"There were various trees and creepers on all sides of the lake, and there were mad bumblebees humming all about them. The trees appeared to be very jolly due to the sweet humming of the bumblebees, and the saffron, which was contained in the lotus flowers, was being thrown into the air. These all created such an atmosphere that it appeared as though a festival were taking place there.

Purport: "Trees and creepers are also different types of living beings. When bumblebees come upon trees and creepers to collect honey, certainly such plants become very happy. On such an occasion the wind also takes advantage of the situation by throwing pollen or saffron contained in the lotus flowers. All this combines with the sweet vibration created by the swans and the calm of the water.

Srimad-Bhagavatam 4:24:22 Purport

"Accompanied by the cowherd boys and Balarama, Krsna brought forward the cows and played on His flute through the forest of Vrndavana, which was full of flowers, vegetables, and pasturing grass. The Vrndavana forest was as sanctified as the clear mind of a devotee and was full of bees, flowers and fruits. There were chirping birds and clear water lakes with waters that could relieve one of all fatigue. Sweet flavored breezes blew always, refreshing the mind and body. Krsna, with His friends and Balarama, entered the forest and, seeing the favorable situation, enjoyed the atmosphere to the fullest extent. Krsna saw all the trees, overloaded with fruits and fresh twigs, coming down to touch the ground as if welcoming Him by touching His lotus feet. He was very pleased by the behavior of the trees, fruits and flowers, and He began to smile, realizing their desires.

Krsna then spoke to His elder brother Balarama as follows: "My dear brother, You are superior to all of us, and Your lotus feet are worshiped by the demigods. Just see how these trees, full with fruits, have bent down to worship Your lotus feet. It appears that they are trying to get out of the darkness of being obliged to accept the form of trees. Actually, the trees born in the land of Vrndavana are not ordinary living entities. Having held the impersonal point of view in their past lives, they are now put into this stationary condition of life, but now they have the opportunity of seeing You in Vrndavana, and they are praying for further advancement in spiritual life through Your personal association. Generally the trees are living entities in the mode of darkness. The impersonalist philosophers are in that darkness, but they eradicate it by taking full advantage of Your presence.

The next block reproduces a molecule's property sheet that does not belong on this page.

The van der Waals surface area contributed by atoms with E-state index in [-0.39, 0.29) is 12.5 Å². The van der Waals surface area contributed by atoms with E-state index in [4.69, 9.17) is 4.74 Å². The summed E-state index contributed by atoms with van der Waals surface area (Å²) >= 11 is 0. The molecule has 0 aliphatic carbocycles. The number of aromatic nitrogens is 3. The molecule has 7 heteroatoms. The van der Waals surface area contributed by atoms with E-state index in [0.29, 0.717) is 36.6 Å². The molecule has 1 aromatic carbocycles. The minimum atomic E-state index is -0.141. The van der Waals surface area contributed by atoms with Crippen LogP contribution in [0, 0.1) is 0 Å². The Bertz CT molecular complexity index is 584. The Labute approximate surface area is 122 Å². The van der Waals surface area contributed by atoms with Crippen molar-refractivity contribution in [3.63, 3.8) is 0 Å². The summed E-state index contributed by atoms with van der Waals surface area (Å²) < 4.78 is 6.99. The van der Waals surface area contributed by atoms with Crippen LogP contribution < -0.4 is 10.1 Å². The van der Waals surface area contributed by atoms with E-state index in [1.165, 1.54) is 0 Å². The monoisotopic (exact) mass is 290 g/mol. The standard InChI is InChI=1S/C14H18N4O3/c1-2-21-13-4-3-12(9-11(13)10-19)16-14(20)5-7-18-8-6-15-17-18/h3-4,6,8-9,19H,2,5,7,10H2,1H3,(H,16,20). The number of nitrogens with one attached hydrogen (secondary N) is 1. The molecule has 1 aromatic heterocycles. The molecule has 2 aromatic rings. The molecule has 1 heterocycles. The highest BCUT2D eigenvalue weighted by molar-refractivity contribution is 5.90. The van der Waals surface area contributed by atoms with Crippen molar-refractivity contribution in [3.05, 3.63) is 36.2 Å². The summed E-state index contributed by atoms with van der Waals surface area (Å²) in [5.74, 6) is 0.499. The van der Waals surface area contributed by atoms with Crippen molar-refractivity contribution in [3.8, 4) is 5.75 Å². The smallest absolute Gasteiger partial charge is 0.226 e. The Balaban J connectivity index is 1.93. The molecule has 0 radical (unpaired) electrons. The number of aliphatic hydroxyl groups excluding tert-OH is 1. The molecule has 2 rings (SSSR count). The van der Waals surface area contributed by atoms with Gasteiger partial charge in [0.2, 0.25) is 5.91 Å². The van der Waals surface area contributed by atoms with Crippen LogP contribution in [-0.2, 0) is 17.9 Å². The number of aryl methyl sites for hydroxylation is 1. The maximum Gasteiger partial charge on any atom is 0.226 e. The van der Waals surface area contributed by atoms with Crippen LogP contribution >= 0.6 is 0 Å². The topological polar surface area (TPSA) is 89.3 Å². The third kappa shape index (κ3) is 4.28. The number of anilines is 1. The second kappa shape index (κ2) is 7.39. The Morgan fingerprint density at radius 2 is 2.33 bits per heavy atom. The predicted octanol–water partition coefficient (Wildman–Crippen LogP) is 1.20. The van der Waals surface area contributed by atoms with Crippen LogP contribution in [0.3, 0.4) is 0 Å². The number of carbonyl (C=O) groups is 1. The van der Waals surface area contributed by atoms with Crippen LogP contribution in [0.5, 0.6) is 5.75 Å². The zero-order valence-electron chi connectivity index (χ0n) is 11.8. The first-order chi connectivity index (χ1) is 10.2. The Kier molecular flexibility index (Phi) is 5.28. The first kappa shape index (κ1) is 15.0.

"It is quite natural for these Vrndavana inhabitants to thus receive a great personality like You. The herbs, creepers and plants are also so fortunate to touch Your lotus feet. And by Your touching the twigs with Your hands, these small plants are also made glorious. As for the hills and the rivers, they too are now glorious because You are glancing at them. Above all, the damsels of Vraja, the gopis, attracted by Your beauty, are the most glorious, because You embrace them with Your strong arms."

Krsna Book, Chapter 15

"Govinda resides eternally in Vrndavana. In the spiritual world of Vrndavana the buildings are made of touchstone, the cows are known as surabhi cows, givers of abundant milk, and the trees are known as wish-fulfilling trees, for they yield whatever one desires. In Vrndavana Krsna herds the surabhi cows, and He is worshiped by hundreds and thousands of gopis, cowherd girls, who are all goddesses of fortune. When Krsna descends to the material world, this same Vrndavana descends, just as an entourage accompanies an important personage. Because when Krsna comes His land also comes, Vrndavana is not considered to exist in the material world. Therefore devotees take shelter of the Vrndavana in India, for it is considered to be a replica of the original Vrndavana. Although one may complain that no kalpa-vrksa, wish-fulfilling trees, exist there, when the Gosvamis were there, kalpa-vrksa were present. It is not that one can simply go to such a tree and make demands; one must first become a devotee. The Gosvamis would live under a tree for one night only, and the trees would satisfy all their desires. For the common man this may all seem very wonderful, but as one makes progress in devotional service, all this can be realized."

Caitanya-caritamrta, Adi lila Introduction
Bhaktivedanta Book Trust. HDG A.C. Bhaktivedanta Swami Srila Prabhupada.